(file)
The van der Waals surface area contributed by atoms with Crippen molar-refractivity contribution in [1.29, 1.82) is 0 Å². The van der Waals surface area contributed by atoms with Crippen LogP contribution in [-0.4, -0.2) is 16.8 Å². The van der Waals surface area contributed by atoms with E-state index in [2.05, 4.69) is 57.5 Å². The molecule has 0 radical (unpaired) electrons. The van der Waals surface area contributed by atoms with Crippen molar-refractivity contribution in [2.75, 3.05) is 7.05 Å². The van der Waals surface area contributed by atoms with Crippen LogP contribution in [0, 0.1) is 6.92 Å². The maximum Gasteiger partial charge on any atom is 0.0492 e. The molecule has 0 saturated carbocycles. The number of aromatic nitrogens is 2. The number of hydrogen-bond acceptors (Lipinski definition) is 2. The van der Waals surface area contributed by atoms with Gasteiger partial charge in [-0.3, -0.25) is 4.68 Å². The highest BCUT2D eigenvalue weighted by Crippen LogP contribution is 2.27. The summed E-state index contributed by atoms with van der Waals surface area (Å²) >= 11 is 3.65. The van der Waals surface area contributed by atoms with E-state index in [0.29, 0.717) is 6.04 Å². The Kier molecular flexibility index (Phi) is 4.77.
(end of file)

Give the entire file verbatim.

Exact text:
The van der Waals surface area contributed by atoms with Crippen molar-refractivity contribution in [1.29, 1.82) is 0 Å². The van der Waals surface area contributed by atoms with Crippen LogP contribution in [-0.4, -0.2) is 16.8 Å². The van der Waals surface area contributed by atoms with E-state index in [2.05, 4.69) is 57.5 Å². The molecule has 0 radical (unpaired) electrons. The van der Waals surface area contributed by atoms with Crippen molar-refractivity contribution in [2.75, 3.05) is 7.05 Å². The van der Waals surface area contributed by atoms with Crippen LogP contribution in [0, 0.1) is 6.92 Å². The maximum Gasteiger partial charge on any atom is 0.0492 e. The molecule has 0 saturated carbocycles. The number of aromatic nitrogens is 2. The number of hydrogen-bond acceptors (Lipinski definition) is 2. The van der Waals surface area contributed by atoms with Gasteiger partial charge in [-0.3, -0.25) is 4.68 Å². The highest BCUT2D eigenvalue weighted by Crippen LogP contribution is 2.27. The summed E-state index contributed by atoms with van der Waals surface area (Å²) >= 11 is 3.65. The van der Waals surface area contributed by atoms with E-state index in [0.29, 0.717) is 6.04 Å². The Kier molecular flexibility index (Phi) is 4.77.